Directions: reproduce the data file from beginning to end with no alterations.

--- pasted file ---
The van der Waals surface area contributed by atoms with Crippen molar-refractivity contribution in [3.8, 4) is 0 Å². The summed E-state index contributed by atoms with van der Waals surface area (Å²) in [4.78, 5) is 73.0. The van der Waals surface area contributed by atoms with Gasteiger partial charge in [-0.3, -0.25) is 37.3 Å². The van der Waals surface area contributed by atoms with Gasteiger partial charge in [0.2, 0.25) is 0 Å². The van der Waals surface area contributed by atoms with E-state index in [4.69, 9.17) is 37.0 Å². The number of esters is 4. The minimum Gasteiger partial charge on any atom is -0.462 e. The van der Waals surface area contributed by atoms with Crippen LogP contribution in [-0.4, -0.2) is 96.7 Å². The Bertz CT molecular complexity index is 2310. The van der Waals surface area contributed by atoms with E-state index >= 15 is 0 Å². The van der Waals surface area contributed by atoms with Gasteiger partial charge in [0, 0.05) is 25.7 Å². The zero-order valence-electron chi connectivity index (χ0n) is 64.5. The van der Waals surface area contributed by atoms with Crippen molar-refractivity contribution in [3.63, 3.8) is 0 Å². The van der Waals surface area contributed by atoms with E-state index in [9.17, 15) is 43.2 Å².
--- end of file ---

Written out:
The van der Waals surface area contributed by atoms with Crippen molar-refractivity contribution in [3.8, 4) is 0 Å². The summed E-state index contributed by atoms with van der Waals surface area (Å²) in [4.78, 5) is 73.0. The van der Waals surface area contributed by atoms with Gasteiger partial charge in [-0.3, -0.25) is 37.3 Å². The van der Waals surface area contributed by atoms with Gasteiger partial charge in [0.2, 0.25) is 0 Å². The van der Waals surface area contributed by atoms with E-state index in [4.69, 9.17) is 37.0 Å². The number of esters is 4. The minimum Gasteiger partial charge on any atom is -0.462 e. The van der Waals surface area contributed by atoms with Crippen LogP contribution in [-0.4, -0.2) is 96.7 Å². The Bertz CT molecular complexity index is 2310. The van der Waals surface area contributed by atoms with E-state index >= 15 is 0 Å². The van der Waals surface area contributed by atoms with Gasteiger partial charge in [0, 0.05) is 25.7 Å². The zero-order valence-electron chi connectivity index (χ0n) is 64.5. The van der Waals surface area contributed by atoms with Crippen molar-refractivity contribution in [3.63, 3.8) is 0 Å². The van der Waals surface area contributed by atoms with E-state index in [9.17, 15) is 43.2 Å².